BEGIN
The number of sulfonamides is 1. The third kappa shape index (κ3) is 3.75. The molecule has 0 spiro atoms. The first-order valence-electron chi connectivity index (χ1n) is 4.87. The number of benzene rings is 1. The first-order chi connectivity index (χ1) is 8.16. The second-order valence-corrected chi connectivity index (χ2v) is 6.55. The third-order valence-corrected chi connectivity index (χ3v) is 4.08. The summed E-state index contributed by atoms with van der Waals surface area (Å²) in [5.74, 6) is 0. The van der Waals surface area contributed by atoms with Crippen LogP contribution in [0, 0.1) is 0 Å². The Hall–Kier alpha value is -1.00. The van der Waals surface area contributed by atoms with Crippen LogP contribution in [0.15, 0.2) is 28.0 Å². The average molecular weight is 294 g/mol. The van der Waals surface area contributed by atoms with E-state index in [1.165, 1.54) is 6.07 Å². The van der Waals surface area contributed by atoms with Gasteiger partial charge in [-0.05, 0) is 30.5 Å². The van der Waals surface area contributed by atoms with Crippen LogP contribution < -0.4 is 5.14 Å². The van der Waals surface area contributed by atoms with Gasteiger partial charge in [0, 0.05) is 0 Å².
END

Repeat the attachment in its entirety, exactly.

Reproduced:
The number of sulfonamides is 1. The third kappa shape index (κ3) is 3.75. The molecule has 0 spiro atoms. The first-order valence-electron chi connectivity index (χ1n) is 4.87. The number of benzene rings is 1. The first-order chi connectivity index (χ1) is 8.16. The second-order valence-corrected chi connectivity index (χ2v) is 6.55. The third-order valence-corrected chi connectivity index (χ3v) is 4.08. The summed E-state index contributed by atoms with van der Waals surface area (Å²) in [5.74, 6) is 0. The van der Waals surface area contributed by atoms with Crippen LogP contribution in [0, 0.1) is 0 Å². The Hall–Kier alpha value is -1.00. The van der Waals surface area contributed by atoms with Crippen LogP contribution in [0.15, 0.2) is 28.0 Å². The average molecular weight is 294 g/mol. The van der Waals surface area contributed by atoms with E-state index in [1.165, 1.54) is 6.07 Å². The van der Waals surface area contributed by atoms with Gasteiger partial charge in [-0.05, 0) is 30.5 Å². The van der Waals surface area contributed by atoms with Crippen LogP contribution < -0.4 is 5.14 Å². The van der Waals surface area contributed by atoms with Gasteiger partial charge in [0, 0.05) is 0 Å².